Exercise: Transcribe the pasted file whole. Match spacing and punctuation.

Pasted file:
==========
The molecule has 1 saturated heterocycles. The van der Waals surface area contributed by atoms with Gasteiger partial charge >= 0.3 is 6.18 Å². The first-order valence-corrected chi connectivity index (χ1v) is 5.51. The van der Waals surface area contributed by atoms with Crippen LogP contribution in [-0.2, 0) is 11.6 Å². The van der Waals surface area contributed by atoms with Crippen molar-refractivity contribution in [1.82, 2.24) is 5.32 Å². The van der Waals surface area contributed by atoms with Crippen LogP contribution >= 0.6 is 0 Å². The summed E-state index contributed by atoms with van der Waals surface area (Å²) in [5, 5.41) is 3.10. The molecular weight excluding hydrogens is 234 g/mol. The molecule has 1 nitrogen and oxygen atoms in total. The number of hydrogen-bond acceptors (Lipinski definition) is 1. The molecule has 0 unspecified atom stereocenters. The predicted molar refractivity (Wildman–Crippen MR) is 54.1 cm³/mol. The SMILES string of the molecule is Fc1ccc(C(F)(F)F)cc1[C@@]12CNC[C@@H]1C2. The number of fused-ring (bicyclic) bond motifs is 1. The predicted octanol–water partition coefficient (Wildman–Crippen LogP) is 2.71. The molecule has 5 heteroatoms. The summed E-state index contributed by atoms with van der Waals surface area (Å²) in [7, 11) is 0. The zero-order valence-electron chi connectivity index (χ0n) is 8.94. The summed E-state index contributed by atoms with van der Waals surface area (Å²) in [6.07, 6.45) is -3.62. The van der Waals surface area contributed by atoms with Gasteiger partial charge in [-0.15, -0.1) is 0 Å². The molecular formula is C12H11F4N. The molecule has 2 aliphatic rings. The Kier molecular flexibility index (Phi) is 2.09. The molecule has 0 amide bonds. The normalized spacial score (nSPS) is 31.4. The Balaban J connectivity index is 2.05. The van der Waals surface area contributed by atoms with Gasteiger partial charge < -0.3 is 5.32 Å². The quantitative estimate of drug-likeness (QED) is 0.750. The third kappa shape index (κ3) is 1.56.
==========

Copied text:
The molecule has 1 saturated heterocycles. The van der Waals surface area contributed by atoms with Gasteiger partial charge >= 0.3 is 6.18 Å². The first-order valence-corrected chi connectivity index (χ1v) is 5.51. The van der Waals surface area contributed by atoms with Crippen LogP contribution in [-0.2, 0) is 11.6 Å². The van der Waals surface area contributed by atoms with Crippen molar-refractivity contribution in [1.82, 2.24) is 5.32 Å². The van der Waals surface area contributed by atoms with Crippen LogP contribution >= 0.6 is 0 Å². The summed E-state index contributed by atoms with van der Waals surface area (Å²) in [5, 5.41) is 3.10. The molecular weight excluding hydrogens is 234 g/mol. The molecule has 1 nitrogen and oxygen atoms in total. The number of hydrogen-bond acceptors (Lipinski definition) is 1. The molecule has 0 unspecified atom stereocenters. The predicted molar refractivity (Wildman–Crippen MR) is 54.1 cm³/mol. The SMILES string of the molecule is Fc1ccc(C(F)(F)F)cc1[C@@]12CNC[C@@H]1C2. The number of fused-ring (bicyclic) bond motifs is 1. The predicted octanol–water partition coefficient (Wildman–Crippen LogP) is 2.71. The molecule has 5 heteroatoms. The summed E-state index contributed by atoms with van der Waals surface area (Å²) in [7, 11) is 0. The zero-order valence-electron chi connectivity index (χ0n) is 8.94. The summed E-state index contributed by atoms with van der Waals surface area (Å²) in [6.07, 6.45) is -3.62. The van der Waals surface area contributed by atoms with Gasteiger partial charge in [-0.15, -0.1) is 0 Å². The molecular formula is C12H11F4N. The molecule has 2 aliphatic rings. The Kier molecular flexibility index (Phi) is 2.09. The molecule has 0 amide bonds. The normalized spacial score (nSPS) is 31.4. The Balaban J connectivity index is 2.05. The van der Waals surface area contributed by atoms with Gasteiger partial charge < -0.3 is 5.32 Å². The quantitative estimate of drug-likeness (QED) is 0.750. The third kappa shape index (κ3) is 1.56.